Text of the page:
The soy suppliers - CJ Selecta, Caramuru and Imcopa/Cervejaria Petrópoli - together with the sustainability standard owner, ProTerra, and WWF Brazil, have agreed on a robust monitoring, reporting and verification (MRV) system to implement and enforce their commitment to zero deforestation.
Their decision will have immediate effect for all new contracts of soy purchased.
The commitment by those Brazilian suppliers was hailed by global environmental organizations, international retailers, salmon farmers, feed companies, salmon processors and investors, all who cited concern about the increasing deforestation and conversion rates in Brazil.
Catarina Martins, chief technical officer at leading Atlantic salmon producer, Mowi, said: “Together with other members of the Aquaculture Dialogue on Sustainable Soy Sourcing from Brazil group, we applaud this bold leadership move from Caramuru, CJ Selecta and Imcopa to protect the Brazilian environment and wildlife outside of the salmon value chain. It is this commitment to our environment that will keep our industry sustainable.”
Morten Holdorff Møjbæk, global sourcing director at Danish fish feed producer, BioMar Group, weighed in on the development:
“Today’s announcement is a testament to over a decade of collaboration and shows the result of establishing long-term commitments with Brazilian soy farmers. It also demonstrates the strength of the BioMar supplier approval program (SAAT) and how working together to find solutions can result in systemic change.”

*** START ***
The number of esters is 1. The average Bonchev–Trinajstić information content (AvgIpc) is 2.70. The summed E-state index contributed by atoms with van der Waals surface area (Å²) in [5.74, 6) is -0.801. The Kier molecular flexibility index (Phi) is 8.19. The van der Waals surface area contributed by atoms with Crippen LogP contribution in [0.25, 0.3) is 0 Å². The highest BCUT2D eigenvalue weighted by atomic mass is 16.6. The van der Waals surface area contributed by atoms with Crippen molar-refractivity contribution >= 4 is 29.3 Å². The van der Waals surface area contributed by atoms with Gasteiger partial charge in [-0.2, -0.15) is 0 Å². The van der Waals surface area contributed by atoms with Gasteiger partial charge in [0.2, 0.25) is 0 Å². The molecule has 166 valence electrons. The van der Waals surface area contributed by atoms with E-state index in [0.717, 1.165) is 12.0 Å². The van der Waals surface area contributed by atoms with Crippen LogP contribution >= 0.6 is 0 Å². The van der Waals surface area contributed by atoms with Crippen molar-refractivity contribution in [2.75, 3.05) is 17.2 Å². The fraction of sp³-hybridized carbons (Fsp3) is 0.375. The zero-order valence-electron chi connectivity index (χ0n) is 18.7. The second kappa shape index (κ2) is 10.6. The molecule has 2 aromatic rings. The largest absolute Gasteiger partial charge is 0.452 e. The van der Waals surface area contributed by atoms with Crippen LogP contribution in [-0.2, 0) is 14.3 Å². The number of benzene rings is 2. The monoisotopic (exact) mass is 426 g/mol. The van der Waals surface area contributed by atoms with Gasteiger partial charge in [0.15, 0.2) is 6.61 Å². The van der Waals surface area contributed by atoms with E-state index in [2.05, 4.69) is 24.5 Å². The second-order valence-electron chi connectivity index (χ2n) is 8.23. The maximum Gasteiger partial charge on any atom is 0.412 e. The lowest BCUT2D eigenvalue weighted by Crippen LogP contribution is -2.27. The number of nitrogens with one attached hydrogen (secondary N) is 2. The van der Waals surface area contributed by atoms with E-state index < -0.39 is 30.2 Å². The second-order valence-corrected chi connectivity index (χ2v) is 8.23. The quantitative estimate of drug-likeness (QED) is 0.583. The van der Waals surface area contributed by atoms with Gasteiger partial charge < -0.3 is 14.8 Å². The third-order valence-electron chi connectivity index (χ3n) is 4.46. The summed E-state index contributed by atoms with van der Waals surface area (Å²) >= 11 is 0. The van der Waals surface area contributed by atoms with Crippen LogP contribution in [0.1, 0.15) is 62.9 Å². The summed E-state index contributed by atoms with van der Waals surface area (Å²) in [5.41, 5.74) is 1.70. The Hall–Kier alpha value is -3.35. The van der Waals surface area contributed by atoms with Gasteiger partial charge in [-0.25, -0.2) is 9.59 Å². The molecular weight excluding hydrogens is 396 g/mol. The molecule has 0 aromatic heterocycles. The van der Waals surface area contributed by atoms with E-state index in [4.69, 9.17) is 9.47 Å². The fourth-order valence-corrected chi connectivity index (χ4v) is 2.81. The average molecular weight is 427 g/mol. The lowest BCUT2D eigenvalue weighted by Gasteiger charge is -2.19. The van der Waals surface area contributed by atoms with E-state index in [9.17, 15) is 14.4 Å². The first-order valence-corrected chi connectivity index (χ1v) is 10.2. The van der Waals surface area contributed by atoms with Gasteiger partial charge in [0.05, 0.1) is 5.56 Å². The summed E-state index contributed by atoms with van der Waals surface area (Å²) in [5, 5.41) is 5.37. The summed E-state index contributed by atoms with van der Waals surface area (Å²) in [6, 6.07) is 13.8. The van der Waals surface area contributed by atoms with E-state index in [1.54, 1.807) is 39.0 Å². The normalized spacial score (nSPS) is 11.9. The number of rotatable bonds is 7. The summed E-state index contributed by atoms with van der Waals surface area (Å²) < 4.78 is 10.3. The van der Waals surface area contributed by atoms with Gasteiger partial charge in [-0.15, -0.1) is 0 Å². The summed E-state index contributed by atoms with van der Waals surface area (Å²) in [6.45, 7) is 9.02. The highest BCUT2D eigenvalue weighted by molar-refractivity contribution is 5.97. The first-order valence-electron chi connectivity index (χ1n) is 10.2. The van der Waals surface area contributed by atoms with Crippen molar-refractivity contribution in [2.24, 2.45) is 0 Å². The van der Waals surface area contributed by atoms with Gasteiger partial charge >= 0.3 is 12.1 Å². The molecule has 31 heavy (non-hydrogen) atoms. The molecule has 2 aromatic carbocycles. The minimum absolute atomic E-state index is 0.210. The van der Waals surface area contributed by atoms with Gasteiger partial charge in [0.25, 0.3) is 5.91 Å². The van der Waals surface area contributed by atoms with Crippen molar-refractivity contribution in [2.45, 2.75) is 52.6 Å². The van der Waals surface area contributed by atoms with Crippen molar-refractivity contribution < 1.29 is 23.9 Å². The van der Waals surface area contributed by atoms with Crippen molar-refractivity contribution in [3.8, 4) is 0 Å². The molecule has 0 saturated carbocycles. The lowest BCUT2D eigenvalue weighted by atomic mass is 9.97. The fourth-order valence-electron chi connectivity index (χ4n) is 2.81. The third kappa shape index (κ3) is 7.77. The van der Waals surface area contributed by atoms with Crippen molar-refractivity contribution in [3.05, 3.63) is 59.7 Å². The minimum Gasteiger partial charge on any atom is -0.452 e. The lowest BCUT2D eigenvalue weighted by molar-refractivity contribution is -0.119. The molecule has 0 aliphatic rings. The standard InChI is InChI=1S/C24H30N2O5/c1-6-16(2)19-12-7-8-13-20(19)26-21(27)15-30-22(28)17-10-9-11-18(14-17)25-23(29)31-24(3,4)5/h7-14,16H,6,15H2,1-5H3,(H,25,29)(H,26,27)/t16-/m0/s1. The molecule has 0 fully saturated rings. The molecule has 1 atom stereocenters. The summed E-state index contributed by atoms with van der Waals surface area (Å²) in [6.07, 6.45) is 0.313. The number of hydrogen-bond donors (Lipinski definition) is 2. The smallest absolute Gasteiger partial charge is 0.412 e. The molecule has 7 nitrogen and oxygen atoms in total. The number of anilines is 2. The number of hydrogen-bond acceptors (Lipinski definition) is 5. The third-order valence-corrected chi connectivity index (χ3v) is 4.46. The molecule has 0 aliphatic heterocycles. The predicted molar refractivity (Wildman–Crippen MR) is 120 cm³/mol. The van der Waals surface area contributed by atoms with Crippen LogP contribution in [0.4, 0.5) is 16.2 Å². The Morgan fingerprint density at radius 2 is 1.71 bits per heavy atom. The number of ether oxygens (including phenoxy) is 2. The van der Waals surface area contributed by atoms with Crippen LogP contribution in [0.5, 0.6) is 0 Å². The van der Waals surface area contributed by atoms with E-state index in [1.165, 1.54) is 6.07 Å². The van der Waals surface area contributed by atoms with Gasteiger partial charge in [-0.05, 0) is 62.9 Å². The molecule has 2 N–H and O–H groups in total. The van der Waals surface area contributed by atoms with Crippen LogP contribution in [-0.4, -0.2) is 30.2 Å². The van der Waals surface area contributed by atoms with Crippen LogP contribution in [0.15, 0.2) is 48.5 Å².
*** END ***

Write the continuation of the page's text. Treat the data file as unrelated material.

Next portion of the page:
The participants and stakeholders involved in the initiative said they wished to motivate other global animal protein industries, such as beef, pork and poultry, to follow suit.
“Soy used in aquaculture feeds represents less than 0.5% of the total soy production. We hope this will inspire change, beyond aquaculture, to soy sourced in other animal feeds and for human consumption,” added Vidar Gundersen, sustainability director, BioMar.
Ida Breckan Claudi, senior advisor at the Rainforest Foundation Norway, said Brazilian soy suppliers and the Norwegian salmon industry have shown true leadership and have set a new bar for sustainable supply chains: “This historic commitment by their Brazilian soy suppliers will be a game changer for the sustainability standard for global supply chains. Global pork, poultry and beef producers are lagging behind, by still allowing deforestation in their supply chain. To stop being complicit in deforestation, the meat industry must follow suit and require their suppliers to become fully deforestation-free.”
Retailers like Tesco, Ahold Delhaize, Coop UK, Marks and Spencer, Metro, and Waitrose, along with processors like Aquascot and the Hilton Food Group, and salmon farmers such as Grieg Seafood, Lerøy Seafood Group and Cermaq, among other leading lights, have all been part of the process.
"The move reduces risk to the entire Brazilian soy industry and we urge the rest of the Brazilian soy traders to follow their leadership. As a result, Brazilian soy used to feed European farmed salmon is not only certified, it is also supplied by Brazilian vendors with 100% deforestation and conversion free soybean value chains. This is one important step towards a more sustainable global food system," commented those stakeholders.